King Midas is visited by an elf; the elf turns his cat to gold, then claps his hands and it changes back. Midas begs for the golden touch, but the elf warns him it would be a curse to him. ... See full summary »
Mickey is looking after the orphans. He tells them the story of Gulliver (with Mickey in that role) in Lilliput, though without the satire and bawdy bits. The story ends with Mickey fighting a giant spider, about twice his size.
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While it is not a favourite of mine, 'The Hot Choc-late Soldiers' is still a lot of fun and it is a shame that it is pretty much a rarity aside from featuring in (and being a highlight of) 'Hollywood Party'.
There is actually not very much here in 'The Hot Choc-late Soldiers' that's wrong, other than that it is quite slight story-wise and for a Disney cartoon it did feel a little too short (being about a minute and a half shorter than the average Disney short). It is understandable if it's not for everybody's tastes, especially those expecting something funnier and less cutesy. Just for the record, personally neither are an issue.
Going on to what is good about 'The Hot Choc-late Soldiers' the animation is very colourful and beautifully drawn, drawing favourable comparisons with 'The Cookie Carnival' (one of my favourites) and the traditional early Fleischer animation style. In the battle sequence that dominates most of the short, there are some really clever visuals and inventive animation that makes imaginative (on the same level of 'The Cookie Carnival' in imagination) use of sugary treats. The music is another strong component, from the incredibly catchy title song to the energetic, lusciously orchestrated and sometimes tense incidental music.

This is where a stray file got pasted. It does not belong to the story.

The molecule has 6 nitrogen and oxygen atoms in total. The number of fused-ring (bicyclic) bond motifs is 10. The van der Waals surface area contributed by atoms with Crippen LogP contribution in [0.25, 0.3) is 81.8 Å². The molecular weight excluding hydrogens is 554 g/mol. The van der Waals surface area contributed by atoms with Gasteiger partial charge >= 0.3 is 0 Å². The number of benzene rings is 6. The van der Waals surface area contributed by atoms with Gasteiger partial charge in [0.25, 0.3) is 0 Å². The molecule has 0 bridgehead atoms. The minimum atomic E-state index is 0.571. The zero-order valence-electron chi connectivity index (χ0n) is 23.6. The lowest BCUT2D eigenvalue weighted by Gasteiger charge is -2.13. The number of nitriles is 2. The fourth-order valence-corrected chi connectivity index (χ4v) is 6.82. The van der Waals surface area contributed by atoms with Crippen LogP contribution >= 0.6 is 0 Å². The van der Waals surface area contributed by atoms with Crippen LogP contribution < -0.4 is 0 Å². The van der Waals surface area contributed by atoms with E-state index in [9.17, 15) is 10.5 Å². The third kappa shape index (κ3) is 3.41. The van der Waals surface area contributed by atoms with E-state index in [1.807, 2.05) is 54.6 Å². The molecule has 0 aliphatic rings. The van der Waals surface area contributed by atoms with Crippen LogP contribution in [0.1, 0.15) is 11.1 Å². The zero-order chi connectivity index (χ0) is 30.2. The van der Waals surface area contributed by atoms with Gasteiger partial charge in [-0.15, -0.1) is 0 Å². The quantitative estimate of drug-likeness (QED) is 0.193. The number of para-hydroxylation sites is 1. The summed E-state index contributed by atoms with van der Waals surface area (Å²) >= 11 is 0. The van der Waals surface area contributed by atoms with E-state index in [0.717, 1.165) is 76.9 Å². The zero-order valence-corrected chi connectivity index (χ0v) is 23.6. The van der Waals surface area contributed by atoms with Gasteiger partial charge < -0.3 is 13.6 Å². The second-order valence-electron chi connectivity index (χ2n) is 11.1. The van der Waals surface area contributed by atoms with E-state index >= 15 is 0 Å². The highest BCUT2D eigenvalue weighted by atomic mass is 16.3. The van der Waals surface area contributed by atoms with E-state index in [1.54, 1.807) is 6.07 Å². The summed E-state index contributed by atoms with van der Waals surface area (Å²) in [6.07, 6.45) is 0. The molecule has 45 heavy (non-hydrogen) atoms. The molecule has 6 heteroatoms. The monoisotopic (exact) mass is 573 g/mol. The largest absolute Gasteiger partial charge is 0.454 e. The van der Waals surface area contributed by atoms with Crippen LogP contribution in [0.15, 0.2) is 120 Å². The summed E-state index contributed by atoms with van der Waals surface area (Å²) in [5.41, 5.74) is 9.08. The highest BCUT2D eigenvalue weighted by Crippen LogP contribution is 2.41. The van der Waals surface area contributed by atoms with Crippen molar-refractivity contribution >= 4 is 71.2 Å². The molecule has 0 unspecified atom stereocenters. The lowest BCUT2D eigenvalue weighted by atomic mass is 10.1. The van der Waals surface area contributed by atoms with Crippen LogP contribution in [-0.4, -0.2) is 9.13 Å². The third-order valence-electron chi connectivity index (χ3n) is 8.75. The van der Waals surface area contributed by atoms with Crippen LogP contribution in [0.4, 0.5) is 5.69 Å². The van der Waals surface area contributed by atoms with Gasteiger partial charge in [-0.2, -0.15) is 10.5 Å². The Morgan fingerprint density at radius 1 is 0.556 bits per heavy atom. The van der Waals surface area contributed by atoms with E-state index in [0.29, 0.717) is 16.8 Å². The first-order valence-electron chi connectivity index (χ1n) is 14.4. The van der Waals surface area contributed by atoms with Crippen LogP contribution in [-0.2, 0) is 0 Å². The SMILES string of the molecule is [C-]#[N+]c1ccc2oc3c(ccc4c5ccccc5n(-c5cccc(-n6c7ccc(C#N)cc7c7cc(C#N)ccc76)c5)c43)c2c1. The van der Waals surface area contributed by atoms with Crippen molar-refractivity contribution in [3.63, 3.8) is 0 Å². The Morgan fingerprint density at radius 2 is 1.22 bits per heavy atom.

Despite how cutesy it all sounds, 'The Hot Choc-late Soldiers' doesn't just have one emotion and such. While there are funnier and faster-paced Disney cartoons around, there are still some fun gags that are mostly down to how the treats are used (i.e the agreed surprisingly suggestive touch with the soldier melting at being kissed). For a Disney short of this time, it's reasonably daring too with the battle having parts of genuine tension as well as genuine fun- yes, fortunately warfare is not "sugar-coated" (pun intended) here- and in particular the poignantly bittersweet ending, that is so unexpected when one expects it to end happily like the defeat suggests.
Although there isn't a main character here the characters are cute and you do care about what happens to them. The singing vocals of (I think) an uncredited Arthur Freed help give the title song its rousing nature.
In conclusion, not a favourite but still has a lot to like and should be known more. 8/10 Bethany Cox
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